In Reagan’s View, Poor Are Just Dumb

By Sydney H. Schanberg

New York Newsday, May 27, 1986

President Reagan has finally explained the true cause of poverty and hunger in this country: The poor are either determinedly uninformed or just plain dumb.

That’s the essence of what he told a group of high school students last Wednesday who expressed curiosity about why he wasn’t “taking care of people at home.”

He said: “I don’t believe that there is anyone going hungry in American simply by reason of denial or lack of ability to feed them. It is by people not knowing where or how to get this help.”

The president, of course, didn’t come right out and call the poor stupid. He’s too polite for that.

But when he says they don’t know where their next meal is coming from, you know the Great Communicator is not blaming himself for that ignorance.

Beyond that, his remarks were clearly an extension of the theory that he and his surrogate communicators have been developing for some time: The poor remain poor because they prefer it that way.

The theory was unveiled a couple of years ago when Edwin Meese III, then the president’s counselor and now the attorney general, said: “We’ve had considerable information that people go to soup kitchens because the food is free and that’s easier than paying for it.”

A few weeks later, the president himself enlarged the analysis, on a network morning television show. “What we have found in this country, and we’re more aware of it now,” he said, “is one problem that we’ve had, even in the best of times, and that is the people who are sleeping on the grates, the homeless who are homeless, you might say, by choice.”

You see, they’ve got to be stupid to want to sleep outside in the middle of a freezing winter.

So now we can grasp the essential truth.

What’s on the increase in America — contrary to the populist, bleeding-heart view — is not poverty or hunger or homelessness. It’s stupidity. This helps explain a Harvard study, released on the same day last week that the president spoke on the ignorance of the hungry, which found that the Reagan administration had created a red-tape morass that was keeping millions of eligible poor people from obtaining food stamps and discouraging others from even applying.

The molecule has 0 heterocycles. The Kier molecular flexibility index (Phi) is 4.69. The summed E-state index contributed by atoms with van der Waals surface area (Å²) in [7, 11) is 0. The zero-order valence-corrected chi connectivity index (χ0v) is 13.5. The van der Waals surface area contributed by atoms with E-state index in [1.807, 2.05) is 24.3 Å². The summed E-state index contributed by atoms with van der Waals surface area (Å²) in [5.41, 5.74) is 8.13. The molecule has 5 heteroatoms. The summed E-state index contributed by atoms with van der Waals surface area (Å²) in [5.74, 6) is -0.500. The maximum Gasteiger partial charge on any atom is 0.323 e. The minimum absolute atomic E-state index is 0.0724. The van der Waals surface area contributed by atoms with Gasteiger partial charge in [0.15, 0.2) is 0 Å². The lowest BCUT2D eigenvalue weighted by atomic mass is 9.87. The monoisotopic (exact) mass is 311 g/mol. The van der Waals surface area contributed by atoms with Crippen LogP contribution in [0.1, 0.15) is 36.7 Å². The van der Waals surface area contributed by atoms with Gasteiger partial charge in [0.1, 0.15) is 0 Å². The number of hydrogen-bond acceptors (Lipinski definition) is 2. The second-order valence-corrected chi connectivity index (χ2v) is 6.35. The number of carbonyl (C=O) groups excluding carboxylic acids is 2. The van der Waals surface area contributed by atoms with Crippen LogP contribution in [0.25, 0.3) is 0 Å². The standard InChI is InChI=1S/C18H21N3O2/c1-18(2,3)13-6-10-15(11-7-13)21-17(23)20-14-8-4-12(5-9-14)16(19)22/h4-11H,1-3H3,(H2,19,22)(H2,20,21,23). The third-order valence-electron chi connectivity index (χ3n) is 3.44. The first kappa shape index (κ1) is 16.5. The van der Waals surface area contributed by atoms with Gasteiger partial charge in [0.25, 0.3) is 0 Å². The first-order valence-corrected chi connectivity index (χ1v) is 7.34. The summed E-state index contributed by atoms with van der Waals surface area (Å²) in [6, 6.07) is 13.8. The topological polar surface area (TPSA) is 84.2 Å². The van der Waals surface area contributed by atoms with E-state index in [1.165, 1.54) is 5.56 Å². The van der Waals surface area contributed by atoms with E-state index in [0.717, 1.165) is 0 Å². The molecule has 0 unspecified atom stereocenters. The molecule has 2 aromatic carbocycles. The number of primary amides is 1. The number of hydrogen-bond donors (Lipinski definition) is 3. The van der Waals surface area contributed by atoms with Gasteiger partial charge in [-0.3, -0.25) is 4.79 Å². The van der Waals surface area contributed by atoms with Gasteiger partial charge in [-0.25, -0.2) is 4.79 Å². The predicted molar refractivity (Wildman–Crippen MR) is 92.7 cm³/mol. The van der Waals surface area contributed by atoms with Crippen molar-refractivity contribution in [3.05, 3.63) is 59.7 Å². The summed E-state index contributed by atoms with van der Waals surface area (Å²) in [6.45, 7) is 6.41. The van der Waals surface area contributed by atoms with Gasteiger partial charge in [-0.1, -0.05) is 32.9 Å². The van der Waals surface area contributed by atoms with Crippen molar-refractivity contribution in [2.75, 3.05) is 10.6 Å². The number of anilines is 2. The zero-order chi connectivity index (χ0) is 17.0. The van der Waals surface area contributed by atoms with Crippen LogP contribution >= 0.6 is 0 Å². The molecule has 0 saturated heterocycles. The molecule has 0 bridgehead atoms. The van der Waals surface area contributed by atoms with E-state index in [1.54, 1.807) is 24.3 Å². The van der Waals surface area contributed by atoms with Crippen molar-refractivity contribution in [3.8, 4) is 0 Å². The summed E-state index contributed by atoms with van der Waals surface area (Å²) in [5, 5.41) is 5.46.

The moral of that study, any Reaganaut can tell you, is that if the poor had any brains, they’d find a way to get those food stamps.

The poor apparently offend President Reagan merely by the reminder of their presence — much as they offended President Herbert Hoover during the Depression. “Nobody is actually starving,” Hoover said. “The hoboes, for example, are better fed than they have ever been.” At least he didn’t call them stupid.

Once in a while, the Reagan stupidity thesis gets jarred by the facts, as at a hearing of the House Budget Committee in February when Budget Director James Miller III was asked if the homeless were a problem in the United States.

First he gave the obligatory compassionate response: “Yes, it is a very bad thing. It tugs on one’s heart strings.”

But, not being stupid, he added, “We believe the homeless are not a federal responsibility but a state and local responsibility.”

As evidence nonetheless of the administration’s big heart, Miller pointed to Community Services Block Grants, which can be used by localities to assist the homeless.

This puzzled Rep. Mike Lowry (D- Wash.), who reminded Miller that the administration’s budget proposes eliminating the grants in 1987 for a savings of $306 million.

The congressman noted further that $70 million for the homeless in the budget of the Federal Emergency Management Agency would also be eliminated.

Miller didn’t have any answers for Lowry, but he said he would go back and talk to his staff about the details.

Don’t be stupid, forget the details. That’s not what this is all about.

This is about Silver Screen America, where the poor are noble and strong — and smart enough to pull themselves up by their bootstraps in time for the happy ending.

For this is the summer of the Statue of Liberty’s 100th birthday, when glorious speeches will be made about Emma Lazarus’ words on the statue’s base — her poem that welcome the tired and the poor and “the homeless, tempest-tost”.

The oratory will probably focus on our immigrant past but will not likely dwell long on the “homeless, tempest-tost” who are with us in the present.

They won’t be at the big July 4th celebration anyway.

They know where they’re not wanted. They know they take the fun out of everything, being so miserable and wretched. And stupid.

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